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Nick Clegg visits Bishop Challoner School to urge pupils on to university

PUBLISHED: 22:59 25 February 2014 | UPDATED: 23:04 25 February 2014

Clegg addresses Bishop Challoner sixthformers

Clegg addresses Bishop Challoner sixthformers

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Deputy Prime Minister Nick Clegg visted London’s deprived East End today to urge schoolkids to strive to get into university.

Clegg addresses Bishop Challoner sixthformersClegg addresses Bishop Challoner sixthformers

He arrived at the Bishop Challoner Catholic secondary in the Commercial Road this evening to meet sixthform pupils and their parents to answer questions about university life.

The pupils put him on the spot over tuition fees and student loans at the end of his talk.

Many East End families are in poverty and finding the money to send youngsters to university is often an issue, especially in the light of the Coalition Government having withdrawn student maintenance grants three years ago which were worth £30 a week.

“You must not think that you can’t somehow go to univesrity because it’s not affordable,” Mr Clegg told his young audience.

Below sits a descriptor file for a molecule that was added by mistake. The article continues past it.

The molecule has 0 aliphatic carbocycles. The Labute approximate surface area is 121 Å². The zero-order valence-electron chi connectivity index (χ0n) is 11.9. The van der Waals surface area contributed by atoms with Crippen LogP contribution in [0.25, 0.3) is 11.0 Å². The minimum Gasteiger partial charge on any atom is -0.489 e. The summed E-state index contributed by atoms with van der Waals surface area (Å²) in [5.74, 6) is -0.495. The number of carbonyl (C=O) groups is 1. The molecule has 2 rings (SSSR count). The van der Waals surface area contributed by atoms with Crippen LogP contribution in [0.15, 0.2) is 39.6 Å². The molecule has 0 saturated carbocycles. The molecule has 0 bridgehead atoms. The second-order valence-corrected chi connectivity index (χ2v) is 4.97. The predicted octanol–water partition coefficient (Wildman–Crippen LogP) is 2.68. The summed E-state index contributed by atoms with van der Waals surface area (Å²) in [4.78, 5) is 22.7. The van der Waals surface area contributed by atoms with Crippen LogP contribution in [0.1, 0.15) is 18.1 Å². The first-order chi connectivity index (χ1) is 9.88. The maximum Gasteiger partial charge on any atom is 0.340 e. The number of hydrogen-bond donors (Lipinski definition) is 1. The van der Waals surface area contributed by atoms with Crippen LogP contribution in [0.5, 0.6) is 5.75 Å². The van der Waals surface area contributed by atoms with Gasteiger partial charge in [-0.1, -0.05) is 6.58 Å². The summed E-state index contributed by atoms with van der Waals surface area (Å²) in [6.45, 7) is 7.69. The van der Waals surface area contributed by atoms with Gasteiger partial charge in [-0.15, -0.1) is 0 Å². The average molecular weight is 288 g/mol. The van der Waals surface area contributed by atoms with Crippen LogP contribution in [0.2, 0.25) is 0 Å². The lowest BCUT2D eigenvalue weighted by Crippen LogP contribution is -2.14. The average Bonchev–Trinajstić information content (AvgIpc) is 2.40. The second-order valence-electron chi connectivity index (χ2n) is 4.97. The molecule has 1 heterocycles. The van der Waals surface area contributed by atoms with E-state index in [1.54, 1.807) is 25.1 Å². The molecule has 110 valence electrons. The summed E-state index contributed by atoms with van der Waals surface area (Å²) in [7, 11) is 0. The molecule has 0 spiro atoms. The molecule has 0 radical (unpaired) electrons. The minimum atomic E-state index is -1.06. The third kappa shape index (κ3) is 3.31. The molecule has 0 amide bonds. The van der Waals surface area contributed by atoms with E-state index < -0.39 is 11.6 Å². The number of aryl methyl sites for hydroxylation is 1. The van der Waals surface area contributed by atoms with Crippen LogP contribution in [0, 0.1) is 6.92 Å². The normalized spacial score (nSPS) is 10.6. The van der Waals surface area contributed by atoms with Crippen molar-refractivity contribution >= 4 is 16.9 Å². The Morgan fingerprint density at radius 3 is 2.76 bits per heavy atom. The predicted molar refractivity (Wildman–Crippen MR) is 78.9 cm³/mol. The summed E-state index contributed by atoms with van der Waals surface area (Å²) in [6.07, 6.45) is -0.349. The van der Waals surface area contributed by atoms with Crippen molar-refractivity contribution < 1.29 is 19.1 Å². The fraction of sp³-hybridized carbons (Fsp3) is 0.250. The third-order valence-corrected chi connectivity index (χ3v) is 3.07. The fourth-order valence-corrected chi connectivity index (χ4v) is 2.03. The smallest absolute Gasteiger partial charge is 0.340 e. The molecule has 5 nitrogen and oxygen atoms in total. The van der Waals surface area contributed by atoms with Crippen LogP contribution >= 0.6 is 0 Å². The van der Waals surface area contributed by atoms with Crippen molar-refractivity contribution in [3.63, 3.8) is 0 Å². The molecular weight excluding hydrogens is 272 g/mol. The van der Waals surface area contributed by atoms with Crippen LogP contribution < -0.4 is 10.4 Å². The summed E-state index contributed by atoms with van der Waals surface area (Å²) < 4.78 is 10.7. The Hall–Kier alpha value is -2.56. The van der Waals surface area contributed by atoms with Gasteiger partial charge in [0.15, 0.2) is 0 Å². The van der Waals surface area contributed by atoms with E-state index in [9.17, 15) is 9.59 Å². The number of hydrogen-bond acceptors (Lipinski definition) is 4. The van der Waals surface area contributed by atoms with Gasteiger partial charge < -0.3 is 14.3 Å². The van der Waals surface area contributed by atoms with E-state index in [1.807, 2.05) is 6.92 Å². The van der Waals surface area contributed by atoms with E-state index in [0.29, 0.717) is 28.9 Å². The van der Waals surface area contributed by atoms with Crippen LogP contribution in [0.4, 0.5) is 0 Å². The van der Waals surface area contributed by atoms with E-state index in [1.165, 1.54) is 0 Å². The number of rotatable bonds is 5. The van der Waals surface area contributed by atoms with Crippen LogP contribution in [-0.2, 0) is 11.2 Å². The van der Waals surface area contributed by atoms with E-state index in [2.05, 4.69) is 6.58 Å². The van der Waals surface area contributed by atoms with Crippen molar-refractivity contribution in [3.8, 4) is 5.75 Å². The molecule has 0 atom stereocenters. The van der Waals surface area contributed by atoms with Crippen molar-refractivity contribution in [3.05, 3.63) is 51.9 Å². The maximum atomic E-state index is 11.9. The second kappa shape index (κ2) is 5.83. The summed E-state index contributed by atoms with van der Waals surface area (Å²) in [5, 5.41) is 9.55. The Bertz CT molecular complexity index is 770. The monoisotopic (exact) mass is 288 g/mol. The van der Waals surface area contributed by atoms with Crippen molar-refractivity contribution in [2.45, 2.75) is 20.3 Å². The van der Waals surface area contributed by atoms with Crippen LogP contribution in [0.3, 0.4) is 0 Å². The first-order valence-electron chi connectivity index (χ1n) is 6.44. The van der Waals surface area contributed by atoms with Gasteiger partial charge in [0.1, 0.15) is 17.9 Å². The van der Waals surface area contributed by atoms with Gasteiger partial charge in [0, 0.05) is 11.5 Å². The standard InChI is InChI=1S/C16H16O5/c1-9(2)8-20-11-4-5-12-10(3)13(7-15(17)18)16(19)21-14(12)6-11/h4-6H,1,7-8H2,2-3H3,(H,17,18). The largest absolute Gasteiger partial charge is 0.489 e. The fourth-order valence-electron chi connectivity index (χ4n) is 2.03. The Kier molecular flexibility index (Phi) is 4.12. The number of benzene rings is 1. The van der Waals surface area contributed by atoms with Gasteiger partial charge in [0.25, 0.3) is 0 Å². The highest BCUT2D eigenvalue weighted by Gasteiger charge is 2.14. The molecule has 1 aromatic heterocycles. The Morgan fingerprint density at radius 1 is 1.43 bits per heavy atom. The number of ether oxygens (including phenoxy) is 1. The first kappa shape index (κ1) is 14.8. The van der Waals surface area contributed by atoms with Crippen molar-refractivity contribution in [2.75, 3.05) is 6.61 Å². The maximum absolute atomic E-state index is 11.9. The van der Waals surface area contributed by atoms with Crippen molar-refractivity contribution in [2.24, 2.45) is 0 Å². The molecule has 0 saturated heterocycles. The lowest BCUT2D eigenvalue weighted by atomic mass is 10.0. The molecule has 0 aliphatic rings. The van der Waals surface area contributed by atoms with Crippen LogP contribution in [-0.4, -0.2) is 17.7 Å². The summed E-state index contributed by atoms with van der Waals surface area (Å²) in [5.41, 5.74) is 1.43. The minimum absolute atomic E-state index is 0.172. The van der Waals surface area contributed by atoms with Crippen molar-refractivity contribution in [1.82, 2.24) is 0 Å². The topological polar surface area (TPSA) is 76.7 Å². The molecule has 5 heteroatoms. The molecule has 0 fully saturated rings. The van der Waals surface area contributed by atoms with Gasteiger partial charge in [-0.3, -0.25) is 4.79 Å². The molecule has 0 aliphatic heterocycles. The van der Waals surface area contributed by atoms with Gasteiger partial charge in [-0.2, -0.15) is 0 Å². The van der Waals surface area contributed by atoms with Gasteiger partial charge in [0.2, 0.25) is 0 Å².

“The government took a decision two years ago to raise tuition fees. There was a fair amount of controversy over this.

“My party made a commitment to get rid of fees. But we couldn’t deliver on that. There was very little money to go around.

“What really matters now is that you know you can go to university if you want to, regardless of family circumstances or your background.”

He urged the sixthformers who had turned up from several schools across east London to meet him not to let “the myths surrounding the new system” crowd out the facts.

Tower Hamlets, one of Britain’s most deprived areas, has its own student support scheme for further education where the Town Hall gives out grants for up to 400 student applicants each year.

East End schools like Bishop Challoner are now among the country’s top education establishments for A-Level results.

But many families still face the anguish of not being able to afford to send their children on to university to improve their chances in life.


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